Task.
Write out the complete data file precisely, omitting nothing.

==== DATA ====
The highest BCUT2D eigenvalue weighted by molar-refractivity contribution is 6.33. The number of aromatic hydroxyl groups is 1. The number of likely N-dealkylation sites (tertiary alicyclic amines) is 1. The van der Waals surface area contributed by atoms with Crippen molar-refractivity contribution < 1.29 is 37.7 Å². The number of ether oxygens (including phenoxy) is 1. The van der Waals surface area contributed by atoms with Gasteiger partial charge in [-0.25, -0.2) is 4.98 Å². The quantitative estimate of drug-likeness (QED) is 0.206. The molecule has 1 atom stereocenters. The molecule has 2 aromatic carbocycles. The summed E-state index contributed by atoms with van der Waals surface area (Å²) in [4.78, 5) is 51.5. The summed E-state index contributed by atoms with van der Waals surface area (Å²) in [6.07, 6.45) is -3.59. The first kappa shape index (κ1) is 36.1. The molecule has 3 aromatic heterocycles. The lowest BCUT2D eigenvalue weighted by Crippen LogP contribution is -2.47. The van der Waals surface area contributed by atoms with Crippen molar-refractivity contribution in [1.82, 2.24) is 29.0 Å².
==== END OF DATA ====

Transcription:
The highest BCUT2D eigenvalue weighted by molar-refractivity contribution is 6.33. The number of aromatic hydroxyl groups is 1. The number of likely N-dealkylation sites (tertiary alicyclic amines) is 1. The van der Waals surface area contributed by atoms with Crippen molar-refractivity contribution < 1.29 is 37.7 Å². The number of ether oxygens (including phenoxy) is 1. The van der Waals surface area contributed by atoms with Gasteiger partial charge in [-0.25, -0.2) is 4.98 Å². The quantitative estimate of drug-likeness (QED) is 0.206. The molecule has 1 atom stereocenters. The molecule has 2 aromatic carbocycles. The summed E-state index contributed by atoms with van der Waals surface area (Å²) in [4.78, 5) is 51.5. The summed E-state index contributed by atoms with van der Waals surface area (Å²) in [6.07, 6.45) is -3.59. The first kappa shape index (κ1) is 36.1. The molecule has 3 aromatic heterocycles. The lowest BCUT2D eigenvalue weighted by Crippen LogP contribution is -2.47. The van der Waals surface area contributed by atoms with Crippen molar-refractivity contribution in [1.82, 2.24) is 29.0 Å².